If your nozzle gets clogged or jammed you will need to clear it. To do this you should first take it off the mount.
To take off the thermistor and the heat cartridge find the screw the the metal block. Then unscrew the screw and remove the heat cartridge. Do the same for the thermistor.
Then unscrew the nozzle and the metal part. For the nozzle you will need a wrench and for the nozzle you will need a flat head screwdriver. After you do this look through the nozzle to see if it is clear. If its not then get a blow torch and go somewhere were you can use it. Then heat it up and melt the plastic that is stuck in there out. You may also want to check the smaller metal piece to check if its clogged.
This piece may also be clogged. This is the piece that is on the inside of the black plastic cylinder. If so then use some tip cleaners or something with a similar shape. Then push the plastic that is stuck in there through.
Then done. Put it all back together and make sure that you don’t crush the thermistor when you put it back in.
For Science and Tech we had the task of researching and designing a tiny home. A tiny home is a really small house, usually for one or two people to live in. The main benefits of a tiny home is the low price in comparison to a regular house, because they are smaller. They can vary in price depending on their size, but from what we have seen in our research they tend to be quite cheap.
Before we designed our tiny home, our group (the two of us) decided that we would print out our tiny home. In order to make this happen, we did the research on CADs (Computer Aided Design) and planned it out on paper. We then went on to populate it with furniture and estimate the costs. First we designed the general structure of our building, then put in the furniture (which looks like a bunch of rectangular prisms). We made sure that when we designed it digitally, we used a CAD that we knew we would save in a file type that would be compatible with our slicer.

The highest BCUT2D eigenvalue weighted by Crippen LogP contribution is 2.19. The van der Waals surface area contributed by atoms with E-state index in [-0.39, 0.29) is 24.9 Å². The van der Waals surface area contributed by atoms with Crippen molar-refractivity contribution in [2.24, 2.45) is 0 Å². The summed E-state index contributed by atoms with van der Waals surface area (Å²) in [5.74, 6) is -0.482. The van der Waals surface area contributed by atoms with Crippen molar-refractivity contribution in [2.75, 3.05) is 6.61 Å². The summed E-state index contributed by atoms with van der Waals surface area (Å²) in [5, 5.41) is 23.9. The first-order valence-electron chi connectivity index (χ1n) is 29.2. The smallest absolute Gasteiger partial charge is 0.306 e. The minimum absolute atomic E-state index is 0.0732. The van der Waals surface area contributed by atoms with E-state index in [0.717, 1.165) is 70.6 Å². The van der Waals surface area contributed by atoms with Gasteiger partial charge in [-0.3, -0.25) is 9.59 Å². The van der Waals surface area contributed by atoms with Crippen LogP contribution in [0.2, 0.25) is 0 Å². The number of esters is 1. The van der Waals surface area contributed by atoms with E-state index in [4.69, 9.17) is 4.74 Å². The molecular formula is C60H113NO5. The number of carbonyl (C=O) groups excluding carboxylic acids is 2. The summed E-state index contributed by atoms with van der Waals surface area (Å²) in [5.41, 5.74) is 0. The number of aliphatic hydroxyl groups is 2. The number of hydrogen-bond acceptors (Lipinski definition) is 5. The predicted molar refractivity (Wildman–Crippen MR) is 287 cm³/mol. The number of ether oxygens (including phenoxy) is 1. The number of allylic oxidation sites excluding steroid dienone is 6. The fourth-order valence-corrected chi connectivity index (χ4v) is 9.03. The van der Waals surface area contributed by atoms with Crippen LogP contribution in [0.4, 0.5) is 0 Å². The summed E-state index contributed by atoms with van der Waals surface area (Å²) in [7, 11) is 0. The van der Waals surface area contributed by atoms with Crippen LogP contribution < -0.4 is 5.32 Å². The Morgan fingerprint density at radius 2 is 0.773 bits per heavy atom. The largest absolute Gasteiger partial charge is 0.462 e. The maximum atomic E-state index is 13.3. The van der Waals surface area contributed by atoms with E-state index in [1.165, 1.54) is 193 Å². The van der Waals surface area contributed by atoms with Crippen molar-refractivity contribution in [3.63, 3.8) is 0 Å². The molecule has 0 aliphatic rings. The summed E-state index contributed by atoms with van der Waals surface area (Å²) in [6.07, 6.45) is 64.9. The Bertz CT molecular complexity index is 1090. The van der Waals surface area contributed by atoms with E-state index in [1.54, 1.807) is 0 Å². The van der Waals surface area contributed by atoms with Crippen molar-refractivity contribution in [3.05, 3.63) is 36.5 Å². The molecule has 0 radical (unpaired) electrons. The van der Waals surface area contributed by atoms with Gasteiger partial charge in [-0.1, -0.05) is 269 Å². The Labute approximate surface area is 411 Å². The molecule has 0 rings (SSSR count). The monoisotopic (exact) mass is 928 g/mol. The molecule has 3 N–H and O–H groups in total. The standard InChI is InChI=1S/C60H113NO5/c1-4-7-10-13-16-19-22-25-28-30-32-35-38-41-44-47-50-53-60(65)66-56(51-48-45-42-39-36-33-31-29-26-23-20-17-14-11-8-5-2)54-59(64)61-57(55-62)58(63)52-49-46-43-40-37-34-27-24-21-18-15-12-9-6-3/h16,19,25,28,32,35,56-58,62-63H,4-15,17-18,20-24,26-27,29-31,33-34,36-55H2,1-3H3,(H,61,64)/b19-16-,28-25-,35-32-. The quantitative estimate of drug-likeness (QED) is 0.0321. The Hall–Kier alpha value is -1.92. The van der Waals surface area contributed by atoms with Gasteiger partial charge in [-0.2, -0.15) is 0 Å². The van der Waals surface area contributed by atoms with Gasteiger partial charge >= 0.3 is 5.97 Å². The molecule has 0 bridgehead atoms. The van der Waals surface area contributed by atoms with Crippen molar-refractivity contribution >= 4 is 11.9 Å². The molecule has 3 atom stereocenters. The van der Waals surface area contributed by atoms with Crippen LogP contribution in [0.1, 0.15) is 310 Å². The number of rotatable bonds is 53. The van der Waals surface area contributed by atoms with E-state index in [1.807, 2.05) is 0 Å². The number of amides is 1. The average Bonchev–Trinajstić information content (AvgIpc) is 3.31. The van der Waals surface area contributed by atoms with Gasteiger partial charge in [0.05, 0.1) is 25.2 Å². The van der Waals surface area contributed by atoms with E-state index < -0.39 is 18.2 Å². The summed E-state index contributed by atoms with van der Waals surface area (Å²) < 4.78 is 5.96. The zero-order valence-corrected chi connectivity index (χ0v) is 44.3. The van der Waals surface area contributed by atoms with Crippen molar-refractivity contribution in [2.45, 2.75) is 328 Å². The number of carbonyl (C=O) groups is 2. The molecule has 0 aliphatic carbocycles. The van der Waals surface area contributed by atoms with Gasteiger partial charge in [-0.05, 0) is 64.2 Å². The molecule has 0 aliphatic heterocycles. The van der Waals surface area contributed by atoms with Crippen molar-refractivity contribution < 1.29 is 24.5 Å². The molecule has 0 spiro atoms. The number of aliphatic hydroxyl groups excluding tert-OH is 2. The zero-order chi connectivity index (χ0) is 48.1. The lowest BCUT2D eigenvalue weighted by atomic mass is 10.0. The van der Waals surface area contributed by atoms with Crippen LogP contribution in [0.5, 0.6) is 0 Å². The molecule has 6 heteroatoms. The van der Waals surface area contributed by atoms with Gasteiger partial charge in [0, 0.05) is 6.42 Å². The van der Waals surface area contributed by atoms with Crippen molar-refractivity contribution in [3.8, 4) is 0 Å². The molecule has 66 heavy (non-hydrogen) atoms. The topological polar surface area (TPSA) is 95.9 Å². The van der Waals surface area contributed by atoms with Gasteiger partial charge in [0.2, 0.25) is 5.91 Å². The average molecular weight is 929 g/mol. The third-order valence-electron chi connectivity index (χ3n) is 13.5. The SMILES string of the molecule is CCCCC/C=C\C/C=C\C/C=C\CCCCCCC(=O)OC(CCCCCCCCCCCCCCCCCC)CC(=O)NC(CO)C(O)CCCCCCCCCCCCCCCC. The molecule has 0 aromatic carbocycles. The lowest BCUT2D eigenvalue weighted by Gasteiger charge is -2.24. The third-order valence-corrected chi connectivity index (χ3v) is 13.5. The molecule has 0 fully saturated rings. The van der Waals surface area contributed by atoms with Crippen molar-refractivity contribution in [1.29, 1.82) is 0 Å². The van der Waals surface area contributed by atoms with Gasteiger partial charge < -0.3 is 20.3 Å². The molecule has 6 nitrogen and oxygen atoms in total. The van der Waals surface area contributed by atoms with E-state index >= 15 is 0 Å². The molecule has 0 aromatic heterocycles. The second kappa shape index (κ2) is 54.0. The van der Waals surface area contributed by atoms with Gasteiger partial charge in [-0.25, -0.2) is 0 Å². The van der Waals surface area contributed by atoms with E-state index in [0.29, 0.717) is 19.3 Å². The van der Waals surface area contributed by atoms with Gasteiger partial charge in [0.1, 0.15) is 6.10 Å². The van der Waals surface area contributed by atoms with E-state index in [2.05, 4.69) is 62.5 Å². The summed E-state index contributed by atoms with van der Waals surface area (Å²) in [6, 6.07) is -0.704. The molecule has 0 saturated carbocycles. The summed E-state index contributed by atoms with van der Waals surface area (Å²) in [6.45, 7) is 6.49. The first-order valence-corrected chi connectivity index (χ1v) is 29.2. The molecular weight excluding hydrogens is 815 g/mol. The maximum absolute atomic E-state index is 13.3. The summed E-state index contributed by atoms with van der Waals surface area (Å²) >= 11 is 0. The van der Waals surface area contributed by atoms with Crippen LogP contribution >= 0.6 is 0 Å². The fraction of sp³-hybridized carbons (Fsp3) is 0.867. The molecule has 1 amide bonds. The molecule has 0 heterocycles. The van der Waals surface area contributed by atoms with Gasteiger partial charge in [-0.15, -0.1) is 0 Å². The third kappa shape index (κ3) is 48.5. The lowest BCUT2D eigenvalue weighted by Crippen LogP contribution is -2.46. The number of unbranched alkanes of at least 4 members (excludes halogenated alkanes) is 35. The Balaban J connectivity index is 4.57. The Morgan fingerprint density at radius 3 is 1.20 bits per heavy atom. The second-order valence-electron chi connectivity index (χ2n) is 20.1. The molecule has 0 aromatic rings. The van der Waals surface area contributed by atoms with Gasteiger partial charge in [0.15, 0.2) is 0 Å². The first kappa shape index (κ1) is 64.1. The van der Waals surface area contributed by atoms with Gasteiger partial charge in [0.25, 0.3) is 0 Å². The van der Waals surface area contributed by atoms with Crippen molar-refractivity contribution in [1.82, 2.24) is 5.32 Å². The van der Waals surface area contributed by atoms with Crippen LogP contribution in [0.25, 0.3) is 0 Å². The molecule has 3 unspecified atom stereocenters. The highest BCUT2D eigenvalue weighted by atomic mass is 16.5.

The CAD we decided to use was FreeCAD, because it was free and open source, but mainly because it was free. Since we aren’t exactly CAD experts our design was pretty basic. As you can see in the picture below (If you use your imagination you might be able to see the fridge and some cabinets).
After a few hours of work between each of us, we finished our design. Once that was taken care of we saved it as a mesh file so that we could slice it. After slicing our design and scaling it down to a reasonable size so that it would fit on the print bed, we ended up printing it in PLA on the Ditto+. It took somewhere between 30mintues to an hour to print and turned out pretty well.
After inspecting the print, I was surprised to see how well the arch above the doorway worked out. Neither of us had even thought about the possibility of it being a problem until we saw that it had worked. That’s a quick summary of our process for our tiny home design.
A few days ago while we were changing the filament on one of the printer at for an open house, we realized that the nozzle was clogged with filament that had broken inside the nozzle. Upon realizing this, we tried a simple nozzle clearing technique.
This technique requires binging the printer to temperature so that the filament inside the nozzle would melt. When the printer gets to temperature, you use some filament to push the rest remaining filament out of the nozzle clearing the path for the new filament. The entire process should be repeated a few times to ensure that the nozzle is clear.
To our dismay, this did not work. The filament inside the nozzle did not even budge. Since it didn’t work the first time, we tried a second time except with some tip cleaning tools, which still did nothing. So at this point we are unsure what to do, we plan on getting a new nozzle because that is all we can think of.